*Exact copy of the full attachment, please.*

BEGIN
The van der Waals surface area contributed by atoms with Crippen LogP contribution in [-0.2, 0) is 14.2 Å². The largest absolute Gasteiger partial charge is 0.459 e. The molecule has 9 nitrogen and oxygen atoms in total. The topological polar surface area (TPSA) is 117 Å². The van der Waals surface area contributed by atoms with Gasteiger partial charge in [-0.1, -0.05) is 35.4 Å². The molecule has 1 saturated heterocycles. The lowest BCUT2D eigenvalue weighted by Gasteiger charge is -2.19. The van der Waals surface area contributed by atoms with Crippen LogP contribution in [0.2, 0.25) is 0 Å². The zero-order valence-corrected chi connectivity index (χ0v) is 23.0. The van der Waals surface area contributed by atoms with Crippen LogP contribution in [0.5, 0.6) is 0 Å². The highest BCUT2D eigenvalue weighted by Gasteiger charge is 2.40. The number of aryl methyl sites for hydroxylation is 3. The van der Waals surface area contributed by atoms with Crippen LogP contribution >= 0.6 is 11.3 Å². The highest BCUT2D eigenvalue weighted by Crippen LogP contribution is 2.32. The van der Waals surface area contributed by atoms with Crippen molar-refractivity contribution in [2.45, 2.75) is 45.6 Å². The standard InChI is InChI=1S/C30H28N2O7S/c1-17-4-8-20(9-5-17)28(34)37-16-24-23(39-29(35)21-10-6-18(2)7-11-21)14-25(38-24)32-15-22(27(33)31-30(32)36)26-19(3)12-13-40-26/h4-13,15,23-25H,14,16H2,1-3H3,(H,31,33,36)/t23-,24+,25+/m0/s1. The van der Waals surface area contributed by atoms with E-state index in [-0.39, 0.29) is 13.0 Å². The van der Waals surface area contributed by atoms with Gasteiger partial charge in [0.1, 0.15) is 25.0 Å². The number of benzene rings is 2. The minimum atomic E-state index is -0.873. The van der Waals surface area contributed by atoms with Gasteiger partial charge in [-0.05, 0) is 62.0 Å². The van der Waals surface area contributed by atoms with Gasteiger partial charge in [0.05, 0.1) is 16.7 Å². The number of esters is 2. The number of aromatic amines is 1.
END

The van der Waals surface area contributed by atoms with Crippen LogP contribution in [-0.2, 0) is 14.2 Å². The largest absolute Gasteiger partial charge is 0.459 e. The molecule has 9 nitrogen and oxygen atoms in total. The topological polar surface area (TPSA) is 117 Å². The van der Waals surface area contributed by atoms with Gasteiger partial charge in [-0.1, -0.05) is 35.4 Å². The molecule has 1 saturated heterocycles. The lowest BCUT2D eigenvalue weighted by Gasteiger charge is -2.19. The van der Waals surface area contributed by atoms with Crippen LogP contribution in [0.2, 0.25) is 0 Å². The zero-order valence-corrected chi connectivity index (χ0v) is 23.0. The van der Waals surface area contributed by atoms with Crippen LogP contribution in [0.5, 0.6) is 0 Å². The highest BCUT2D eigenvalue weighted by Gasteiger charge is 2.40. The number of aryl methyl sites for hydroxylation is 3. The van der Waals surface area contributed by atoms with Crippen LogP contribution >= 0.6 is 11.3 Å². The highest BCUT2D eigenvalue weighted by Crippen LogP contribution is 2.32. The van der Waals surface area contributed by atoms with Crippen molar-refractivity contribution in [2.45, 2.75) is 45.6 Å². The standard InChI is InChI=1S/C30H28N2O7S/c1-17-4-8-20(9-5-17)28(34)37-16-24-23(39-29(35)21-10-6-18(2)7-11-21)14-25(38-24)32-15-22(27(33)31-30(32)36)26-19(3)12-13-40-26/h4-13,15,23-25H,14,16H2,1-3H3,(H,31,33,36)/t23-,24+,25+/m0/s1. The van der Waals surface area contributed by atoms with E-state index in [-0.39, 0.29) is 13.0 Å². The van der Waals surface area contributed by atoms with Gasteiger partial charge in [0.1, 0.15) is 25.0 Å². The number of benzene rings is 2. The minimum atomic E-state index is -0.873. The van der Waals surface area contributed by atoms with Gasteiger partial charge in [-0.05, 0) is 62.0 Å². The van der Waals surface area contributed by atoms with Gasteiger partial charge in [0.05, 0.1) is 16.7 Å². The number of esters is 2. The number of aromatic amines is 1.